Uploaded 19 April 2018.
The local Neighbourhood Watch group has issued the following notice:
St Mark's Ward - Fraud and Cybercrime Talk,
Saturday 2nd June 2018, St Mark’s Church Hall, St Mark’s Hill, Surbiton, Surrey KT6 4LS
Email email@example.com to book your free place.
Do join us on 2nd June to hear from experts from FALCON (Fraud & Linked Crime Online, Organised Crime Command) on how to avoid becoming a victim of fraud. The figures for Kingston last year are staggering:
The event will cover:
Uploaded 29 March 2018.
In view of the recent tragic events in London, the Directors feel it timely
to draw residents' attention to a number of preventative measures and your
responsibilities in case of a fire breaking out.
For further information, please visit the Fire Safety page of the Handbook.
Uploaded 25 February 2018.
We have received a copy of the local Neighbourhood Watch newsletter for January 2018. Apart from some local crime news and contact information, it includes advice from the Police on:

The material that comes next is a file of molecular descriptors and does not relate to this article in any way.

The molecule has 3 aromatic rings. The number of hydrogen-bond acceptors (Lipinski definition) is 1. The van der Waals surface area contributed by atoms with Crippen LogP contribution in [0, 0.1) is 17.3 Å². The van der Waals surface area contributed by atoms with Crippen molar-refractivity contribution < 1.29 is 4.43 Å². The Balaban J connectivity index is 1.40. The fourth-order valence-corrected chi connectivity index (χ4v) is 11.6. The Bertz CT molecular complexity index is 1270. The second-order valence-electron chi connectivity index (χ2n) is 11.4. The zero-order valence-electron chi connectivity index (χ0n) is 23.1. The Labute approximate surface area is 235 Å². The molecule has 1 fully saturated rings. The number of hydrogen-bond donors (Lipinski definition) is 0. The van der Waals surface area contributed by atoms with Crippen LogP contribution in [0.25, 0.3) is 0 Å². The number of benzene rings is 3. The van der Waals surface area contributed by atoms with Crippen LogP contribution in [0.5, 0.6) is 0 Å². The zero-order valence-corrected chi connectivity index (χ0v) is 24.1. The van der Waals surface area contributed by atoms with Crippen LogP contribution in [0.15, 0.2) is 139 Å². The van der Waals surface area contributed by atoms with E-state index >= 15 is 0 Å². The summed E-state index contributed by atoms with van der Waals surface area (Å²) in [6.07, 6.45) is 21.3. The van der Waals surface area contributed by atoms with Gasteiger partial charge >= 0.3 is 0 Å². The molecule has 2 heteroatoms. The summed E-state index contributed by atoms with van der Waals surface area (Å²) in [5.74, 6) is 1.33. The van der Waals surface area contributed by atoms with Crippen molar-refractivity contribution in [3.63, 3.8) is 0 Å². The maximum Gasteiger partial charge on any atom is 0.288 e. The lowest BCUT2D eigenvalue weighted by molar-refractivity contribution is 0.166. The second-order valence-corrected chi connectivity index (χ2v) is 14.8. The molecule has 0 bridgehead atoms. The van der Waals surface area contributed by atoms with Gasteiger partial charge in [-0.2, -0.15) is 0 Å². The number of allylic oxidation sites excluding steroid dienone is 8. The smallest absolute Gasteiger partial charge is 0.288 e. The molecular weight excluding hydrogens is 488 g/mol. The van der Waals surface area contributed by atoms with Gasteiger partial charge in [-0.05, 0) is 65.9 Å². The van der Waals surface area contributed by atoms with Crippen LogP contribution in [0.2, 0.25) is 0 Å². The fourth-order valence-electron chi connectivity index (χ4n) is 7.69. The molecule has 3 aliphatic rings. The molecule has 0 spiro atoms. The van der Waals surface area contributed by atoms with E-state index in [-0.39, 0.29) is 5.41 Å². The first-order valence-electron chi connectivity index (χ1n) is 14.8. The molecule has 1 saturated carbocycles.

Uploaded 25 January 2018.
We have received a copy of the
local Neighbourhood Watch newsletter for July 2017, which
covers amongst other things, details of some of the current scams doing
the rounds as well as advice on: (a) protecting your home from burglary during
the summer months and (b) making it harder to steal from your car.
Kingston Police would also like to draw your attention to their Open Day on Saturday 16th July from 11am to 3pm at Kingston Police Station. There will be lots for the youngsters to do so please feel free to bring the whole family along.
Uploaded 03 July 2017.
The FreeView TV system serving the block was refreshed in the first week of
February (apart from the cabling). This should have addressed the